Posted by News Express | 29 September 2020 | 937 times
New research suggests that taking hot baths, soaking in hot tubs or using saunas can prevent cardiovascular diseases such as heart disease, high blood pressure and Type 2 diabetes.
The research was presented last week at the Annual Meeting of the European Association for the Study of Diabetes (EASD), held virtually this year.
Hisayuki Katsuyama, co-author of the new study, is a physician at Kohnodai Hospital in Ichikawa, Japan. He says that while drug treatments have helped people with Type 2 diabetes live better, longer lives, daily habits such as diet and exercise are still important for these patients.
Katsuyama says he and his colleagues looked at previous research suggesting heat therapy, such as baths, hot tubs or saunas, can lower risks of fatal heart disease and stroke, along with having a lower body fat percentage, and thought it could be promising as a Type 2 diabetes treatment.
To test the theory, the researchers recruited 1,297 patients with Type 2 diabetes who regularly visited an outpatient hospital unit in Ichikawa between October 2018 and March 2019. They documented their bathing habits and noted water temperature, frequency and duration of each session, as well as a variety of medical notes.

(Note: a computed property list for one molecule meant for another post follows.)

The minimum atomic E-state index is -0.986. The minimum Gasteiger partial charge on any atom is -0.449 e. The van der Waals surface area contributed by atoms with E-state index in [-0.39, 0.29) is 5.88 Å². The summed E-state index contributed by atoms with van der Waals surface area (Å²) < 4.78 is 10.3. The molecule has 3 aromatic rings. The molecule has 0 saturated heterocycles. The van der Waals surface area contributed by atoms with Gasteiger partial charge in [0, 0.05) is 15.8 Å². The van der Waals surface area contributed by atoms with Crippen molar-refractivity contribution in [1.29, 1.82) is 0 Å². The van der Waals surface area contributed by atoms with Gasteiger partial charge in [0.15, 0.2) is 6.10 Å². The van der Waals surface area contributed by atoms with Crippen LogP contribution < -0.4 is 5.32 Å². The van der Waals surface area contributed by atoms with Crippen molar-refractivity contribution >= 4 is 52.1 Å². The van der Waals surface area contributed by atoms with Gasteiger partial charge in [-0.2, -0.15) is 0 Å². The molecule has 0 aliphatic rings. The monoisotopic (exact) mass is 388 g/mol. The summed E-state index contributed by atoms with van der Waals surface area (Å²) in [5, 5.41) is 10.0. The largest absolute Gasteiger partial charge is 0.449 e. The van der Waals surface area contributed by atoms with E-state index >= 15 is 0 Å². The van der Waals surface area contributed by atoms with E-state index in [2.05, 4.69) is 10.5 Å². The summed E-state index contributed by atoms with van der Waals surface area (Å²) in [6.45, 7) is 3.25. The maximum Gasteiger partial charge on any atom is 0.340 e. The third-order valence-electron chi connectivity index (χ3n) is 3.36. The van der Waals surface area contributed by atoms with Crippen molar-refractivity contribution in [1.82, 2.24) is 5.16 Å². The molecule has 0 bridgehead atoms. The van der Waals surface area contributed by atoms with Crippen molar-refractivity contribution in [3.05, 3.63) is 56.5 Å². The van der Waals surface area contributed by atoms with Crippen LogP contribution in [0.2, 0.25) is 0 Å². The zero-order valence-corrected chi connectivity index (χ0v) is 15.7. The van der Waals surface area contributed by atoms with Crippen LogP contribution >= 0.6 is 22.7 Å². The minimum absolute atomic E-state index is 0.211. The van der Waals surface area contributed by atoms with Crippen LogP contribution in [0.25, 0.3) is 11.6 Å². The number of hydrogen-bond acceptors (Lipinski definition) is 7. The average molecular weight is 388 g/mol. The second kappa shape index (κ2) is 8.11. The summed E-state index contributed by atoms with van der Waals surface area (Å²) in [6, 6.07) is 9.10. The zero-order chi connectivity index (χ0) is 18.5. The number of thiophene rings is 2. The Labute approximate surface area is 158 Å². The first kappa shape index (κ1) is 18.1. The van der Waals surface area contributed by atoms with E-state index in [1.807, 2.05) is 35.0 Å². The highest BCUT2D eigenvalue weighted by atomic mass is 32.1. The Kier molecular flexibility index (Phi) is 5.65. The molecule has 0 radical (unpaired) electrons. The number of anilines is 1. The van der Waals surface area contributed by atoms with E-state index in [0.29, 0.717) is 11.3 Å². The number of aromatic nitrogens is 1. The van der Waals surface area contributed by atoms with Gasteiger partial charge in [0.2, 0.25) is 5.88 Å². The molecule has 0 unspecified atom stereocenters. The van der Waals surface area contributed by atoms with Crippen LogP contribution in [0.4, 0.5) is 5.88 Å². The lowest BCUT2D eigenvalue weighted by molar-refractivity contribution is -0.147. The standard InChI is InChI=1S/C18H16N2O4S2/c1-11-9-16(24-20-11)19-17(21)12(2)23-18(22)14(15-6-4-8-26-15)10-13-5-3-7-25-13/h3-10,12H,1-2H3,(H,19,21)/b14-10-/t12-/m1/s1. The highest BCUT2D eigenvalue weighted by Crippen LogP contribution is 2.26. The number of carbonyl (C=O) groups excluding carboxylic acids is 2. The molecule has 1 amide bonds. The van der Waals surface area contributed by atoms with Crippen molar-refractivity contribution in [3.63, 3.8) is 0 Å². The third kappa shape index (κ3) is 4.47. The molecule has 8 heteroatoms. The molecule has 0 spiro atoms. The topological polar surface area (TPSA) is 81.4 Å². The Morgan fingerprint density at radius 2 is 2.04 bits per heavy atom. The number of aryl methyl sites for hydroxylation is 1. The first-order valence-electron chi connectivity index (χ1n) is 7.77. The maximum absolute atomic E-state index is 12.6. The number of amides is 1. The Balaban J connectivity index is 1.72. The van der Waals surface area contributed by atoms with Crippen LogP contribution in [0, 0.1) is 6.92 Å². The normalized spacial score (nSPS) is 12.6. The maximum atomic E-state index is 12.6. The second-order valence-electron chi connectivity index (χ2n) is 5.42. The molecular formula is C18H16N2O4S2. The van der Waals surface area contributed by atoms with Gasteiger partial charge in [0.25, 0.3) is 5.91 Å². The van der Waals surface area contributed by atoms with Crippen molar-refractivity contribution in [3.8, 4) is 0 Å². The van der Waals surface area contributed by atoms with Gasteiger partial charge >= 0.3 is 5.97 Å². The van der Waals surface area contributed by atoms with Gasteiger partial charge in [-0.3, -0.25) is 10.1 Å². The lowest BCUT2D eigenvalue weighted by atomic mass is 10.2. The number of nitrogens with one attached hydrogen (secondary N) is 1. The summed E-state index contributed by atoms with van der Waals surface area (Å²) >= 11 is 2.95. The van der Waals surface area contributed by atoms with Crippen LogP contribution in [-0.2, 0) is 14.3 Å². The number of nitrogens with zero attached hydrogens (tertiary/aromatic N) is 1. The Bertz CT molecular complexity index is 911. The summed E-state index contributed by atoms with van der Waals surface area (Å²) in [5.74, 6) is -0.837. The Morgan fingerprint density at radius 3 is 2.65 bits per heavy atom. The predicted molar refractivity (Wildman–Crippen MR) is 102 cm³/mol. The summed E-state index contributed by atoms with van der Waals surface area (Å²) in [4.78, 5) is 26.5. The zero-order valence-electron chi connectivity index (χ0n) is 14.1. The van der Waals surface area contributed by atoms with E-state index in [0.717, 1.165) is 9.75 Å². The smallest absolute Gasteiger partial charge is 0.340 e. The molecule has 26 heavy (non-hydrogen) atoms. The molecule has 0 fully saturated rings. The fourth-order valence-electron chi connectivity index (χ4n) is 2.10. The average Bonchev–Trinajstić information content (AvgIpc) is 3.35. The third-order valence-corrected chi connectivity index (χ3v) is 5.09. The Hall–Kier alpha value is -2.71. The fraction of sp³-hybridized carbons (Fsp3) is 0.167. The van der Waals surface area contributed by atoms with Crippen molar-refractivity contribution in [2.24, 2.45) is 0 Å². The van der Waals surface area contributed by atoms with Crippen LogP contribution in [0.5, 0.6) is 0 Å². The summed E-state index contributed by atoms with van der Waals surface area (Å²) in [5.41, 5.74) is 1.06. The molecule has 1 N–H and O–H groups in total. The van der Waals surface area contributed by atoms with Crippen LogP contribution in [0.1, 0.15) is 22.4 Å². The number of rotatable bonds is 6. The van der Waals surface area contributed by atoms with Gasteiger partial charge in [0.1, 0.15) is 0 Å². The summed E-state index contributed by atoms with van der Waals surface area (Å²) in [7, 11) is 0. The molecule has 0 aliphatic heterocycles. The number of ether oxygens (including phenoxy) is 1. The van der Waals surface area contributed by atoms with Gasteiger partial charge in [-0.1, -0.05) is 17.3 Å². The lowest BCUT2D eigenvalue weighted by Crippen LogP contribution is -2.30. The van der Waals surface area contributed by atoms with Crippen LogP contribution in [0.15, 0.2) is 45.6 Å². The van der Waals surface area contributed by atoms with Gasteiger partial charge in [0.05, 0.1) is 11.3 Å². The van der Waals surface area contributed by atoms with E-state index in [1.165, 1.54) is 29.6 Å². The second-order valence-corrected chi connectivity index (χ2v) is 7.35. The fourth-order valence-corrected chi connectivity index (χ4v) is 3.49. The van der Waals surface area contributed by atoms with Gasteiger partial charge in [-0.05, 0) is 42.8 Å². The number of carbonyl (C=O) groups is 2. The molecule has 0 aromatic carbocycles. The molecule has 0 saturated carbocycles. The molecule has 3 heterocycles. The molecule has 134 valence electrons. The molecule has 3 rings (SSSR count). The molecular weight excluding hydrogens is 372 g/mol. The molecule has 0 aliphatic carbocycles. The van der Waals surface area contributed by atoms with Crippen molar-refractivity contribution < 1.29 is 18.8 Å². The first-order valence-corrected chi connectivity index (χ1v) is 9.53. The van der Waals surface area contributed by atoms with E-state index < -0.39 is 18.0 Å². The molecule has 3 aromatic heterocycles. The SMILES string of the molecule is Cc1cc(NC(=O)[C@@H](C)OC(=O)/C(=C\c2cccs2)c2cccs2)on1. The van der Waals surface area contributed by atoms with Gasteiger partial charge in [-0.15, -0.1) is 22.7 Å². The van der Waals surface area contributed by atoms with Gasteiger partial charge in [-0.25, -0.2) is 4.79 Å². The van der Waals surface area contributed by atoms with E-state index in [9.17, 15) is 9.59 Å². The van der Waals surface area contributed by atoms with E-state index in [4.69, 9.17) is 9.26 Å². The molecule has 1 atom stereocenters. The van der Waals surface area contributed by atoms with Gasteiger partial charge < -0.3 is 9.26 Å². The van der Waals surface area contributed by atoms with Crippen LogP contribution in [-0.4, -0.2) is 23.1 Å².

Across the board, people who bathed more often had lower body mass indexes (BMI), diastolic blood pressure and glycated hemoglobin, a key risk factor for Type 2 diabetes.
In their presentation, the researchers say their findings suggest daily heat exposure by hot tub bathing can "contribute to improvements of glycemia, hypertension and obesity, and thus, can be a therapeutic option for patients with Type 2 diabetes."
In an interview, Katsuyama says he suspects patients may benefit from heat therapy in a way similar to the benefit they get from exercise. He says both seem to improve insulin sensitivity and enhance energy expenditure.
Other research suggests bathing increases blood circulation, body temperature and the production of nitric oxide in the body, which appears to confer the positive benefits. Katsuyama says more research is needed before more conclusions can be made.
The study has not yet been published or peer reviewed. (VOA)
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